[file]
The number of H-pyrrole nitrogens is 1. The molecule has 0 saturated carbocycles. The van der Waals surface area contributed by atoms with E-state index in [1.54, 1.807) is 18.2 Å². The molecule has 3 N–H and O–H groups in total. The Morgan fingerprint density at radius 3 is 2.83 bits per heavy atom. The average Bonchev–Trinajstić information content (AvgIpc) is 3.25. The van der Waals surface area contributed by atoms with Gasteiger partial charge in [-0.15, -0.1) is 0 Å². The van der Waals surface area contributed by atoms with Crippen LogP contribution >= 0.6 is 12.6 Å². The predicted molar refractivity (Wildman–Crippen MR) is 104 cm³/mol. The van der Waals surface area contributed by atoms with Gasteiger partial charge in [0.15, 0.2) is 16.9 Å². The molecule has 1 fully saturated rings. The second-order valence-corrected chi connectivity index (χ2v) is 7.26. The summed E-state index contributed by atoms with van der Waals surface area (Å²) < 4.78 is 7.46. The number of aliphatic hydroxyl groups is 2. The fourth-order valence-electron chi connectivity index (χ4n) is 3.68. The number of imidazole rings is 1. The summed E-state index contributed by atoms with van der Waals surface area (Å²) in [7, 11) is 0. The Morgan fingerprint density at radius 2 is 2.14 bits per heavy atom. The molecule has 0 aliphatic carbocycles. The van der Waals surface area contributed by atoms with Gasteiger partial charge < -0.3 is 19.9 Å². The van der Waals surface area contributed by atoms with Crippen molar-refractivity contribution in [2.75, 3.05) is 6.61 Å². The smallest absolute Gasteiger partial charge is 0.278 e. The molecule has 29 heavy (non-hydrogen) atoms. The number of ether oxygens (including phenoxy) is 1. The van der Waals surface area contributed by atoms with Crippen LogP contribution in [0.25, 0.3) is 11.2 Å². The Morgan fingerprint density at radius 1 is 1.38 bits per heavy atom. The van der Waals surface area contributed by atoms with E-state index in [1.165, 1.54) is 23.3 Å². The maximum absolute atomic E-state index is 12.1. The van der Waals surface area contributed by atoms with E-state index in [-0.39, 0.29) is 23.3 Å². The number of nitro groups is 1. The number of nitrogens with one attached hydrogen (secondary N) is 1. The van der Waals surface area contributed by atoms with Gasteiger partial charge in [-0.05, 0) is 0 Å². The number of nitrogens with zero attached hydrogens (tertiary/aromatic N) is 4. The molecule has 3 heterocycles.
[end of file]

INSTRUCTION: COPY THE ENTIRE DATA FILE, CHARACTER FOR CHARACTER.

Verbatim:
The number of H-pyrrole nitrogens is 1. The molecule has 0 saturated carbocycles. The van der Waals surface area contributed by atoms with E-state index in [1.54, 1.807) is 18.2 Å². The molecule has 3 N–H and O–H groups in total. The Morgan fingerprint density at radius 3 is 2.83 bits per heavy atom. The average Bonchev–Trinajstić information content (AvgIpc) is 3.25. The van der Waals surface area contributed by atoms with Gasteiger partial charge in [-0.15, -0.1) is 0 Å². The van der Waals surface area contributed by atoms with Crippen LogP contribution >= 0.6 is 12.6 Å². The predicted molar refractivity (Wildman–Crippen MR) is 104 cm³/mol. The van der Waals surface area contributed by atoms with Gasteiger partial charge in [0.15, 0.2) is 16.9 Å². The molecule has 1 fully saturated rings. The second-order valence-corrected chi connectivity index (χ2v) is 7.26. The summed E-state index contributed by atoms with van der Waals surface area (Å²) < 4.78 is 7.46. The number of aliphatic hydroxyl groups is 2. The fourth-order valence-electron chi connectivity index (χ4n) is 3.68. The number of imidazole rings is 1. The summed E-state index contributed by atoms with van der Waals surface area (Å²) in [7, 11) is 0. The Morgan fingerprint density at radius 2 is 2.14 bits per heavy atom. The molecule has 0 aliphatic carbocycles. The van der Waals surface area contributed by atoms with Gasteiger partial charge < -0.3 is 19.9 Å². The van der Waals surface area contributed by atoms with Crippen molar-refractivity contribution in [2.75, 3.05) is 6.61 Å². The smallest absolute Gasteiger partial charge is 0.278 e. The molecule has 29 heavy (non-hydrogen) atoms. The number of ether oxygens (including phenoxy) is 1. The van der Waals surface area contributed by atoms with Crippen LogP contribution in [0.25, 0.3) is 11.2 Å². The Morgan fingerprint density at radius 1 is 1.38 bits per heavy atom. The van der Waals surface area contributed by atoms with E-state index in [1.165, 1.54) is 23.3 Å². The maximum absolute atomic E-state index is 12.1. The van der Waals surface area contributed by atoms with E-state index in [-0.39, 0.29) is 23.3 Å². The number of nitro groups is 1. The number of nitrogens with one attached hydrogen (secondary N) is 1. The van der Waals surface area contributed by atoms with Gasteiger partial charge in [-0.05, 0) is 0 Å². The number of nitrogens with zero attached hydrogens (tertiary/aromatic N) is 4. The molecule has 3 heterocycles.